The -AcceptEula Gotcha

Maybe we’re an edge case, but our ‘legacy’ Deployments through OctopusDeploy are based on an older batch process, which uses Junction.exe from Sysinternals to refer IIS from a ‘current’ folder to an “application.version.x.x.xx” folder. It’s a pretty common, if a little old-school technique. The original was a batch file, which was replaced by some powershell, which was enhanced a lot end then ended up ported into Octopus. It now deploys the new code, removes the box from the load balancer, switches to the new code using Junction.exe, resets IIS, warms up the new code and finally adds the box back to the load balancer. It’s pretty seamless, if a bit convoluted.

Well recently we had a little change pushed through which rolled back a few system settings on the web servers. And when it came to deploy with Octopus, we saw multiple catastrophic failures.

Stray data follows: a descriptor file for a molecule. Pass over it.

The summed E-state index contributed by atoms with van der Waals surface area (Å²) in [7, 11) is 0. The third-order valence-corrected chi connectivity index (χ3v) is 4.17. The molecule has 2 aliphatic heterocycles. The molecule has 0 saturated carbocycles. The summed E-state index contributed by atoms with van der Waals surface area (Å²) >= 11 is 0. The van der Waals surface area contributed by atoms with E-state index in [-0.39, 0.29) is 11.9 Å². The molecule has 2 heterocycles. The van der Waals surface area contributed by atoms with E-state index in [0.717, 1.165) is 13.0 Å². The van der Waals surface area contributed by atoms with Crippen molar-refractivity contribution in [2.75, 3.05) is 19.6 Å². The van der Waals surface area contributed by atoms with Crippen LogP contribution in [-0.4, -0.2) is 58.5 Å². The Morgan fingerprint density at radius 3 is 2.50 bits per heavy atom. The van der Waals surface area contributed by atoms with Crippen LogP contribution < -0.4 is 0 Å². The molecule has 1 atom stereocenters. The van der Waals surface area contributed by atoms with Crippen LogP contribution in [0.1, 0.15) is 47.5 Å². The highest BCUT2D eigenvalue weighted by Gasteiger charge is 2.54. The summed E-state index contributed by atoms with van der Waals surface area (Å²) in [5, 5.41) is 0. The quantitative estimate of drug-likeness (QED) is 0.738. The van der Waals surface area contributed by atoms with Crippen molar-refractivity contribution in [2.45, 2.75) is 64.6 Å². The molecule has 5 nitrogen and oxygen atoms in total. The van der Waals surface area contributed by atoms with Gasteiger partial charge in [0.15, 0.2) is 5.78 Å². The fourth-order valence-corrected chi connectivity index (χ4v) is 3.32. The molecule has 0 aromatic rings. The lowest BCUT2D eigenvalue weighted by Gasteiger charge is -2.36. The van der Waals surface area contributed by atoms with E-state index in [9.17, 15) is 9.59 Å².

Luckily, none of these failures resulted in a public outage, because the code has graceful failure designed-in, but still, it was a bit of work to put right.

First of all, the identity running the Tentacle had been changed from a custom service account to the default LocalSystem, and that service account’s group memberships had been dropped, resulting in some relatively easy-to-diagnose failures. I reset those across the server farm with some powershell remoting, which got things running again. So far so good.

And then we reached a point where Octopus ran fine up to the Junction.exe call, and then just got stuck waiting… and waiting.. and… well, you get the picture

No output, no diagnostics. No error messages. Nothing. Just an informational message saying “switching junction points” and then basically a low-CPU hang. Using Process Explorer and Process Monitor showed the junction.exe process sitting there, doing very little indeed.

Weird.

Anyway, to get right to the point, it turns out that when the servers were rolled back, they were rolled back to a point before the Octopus Service Account had ever used the Junction tool.

So Junction’s first-run “please accept the EULA” behaviour had kicked in, even though we were running unattended.

And it was never getting past that

The solution? Change this

To this

Problem solved.

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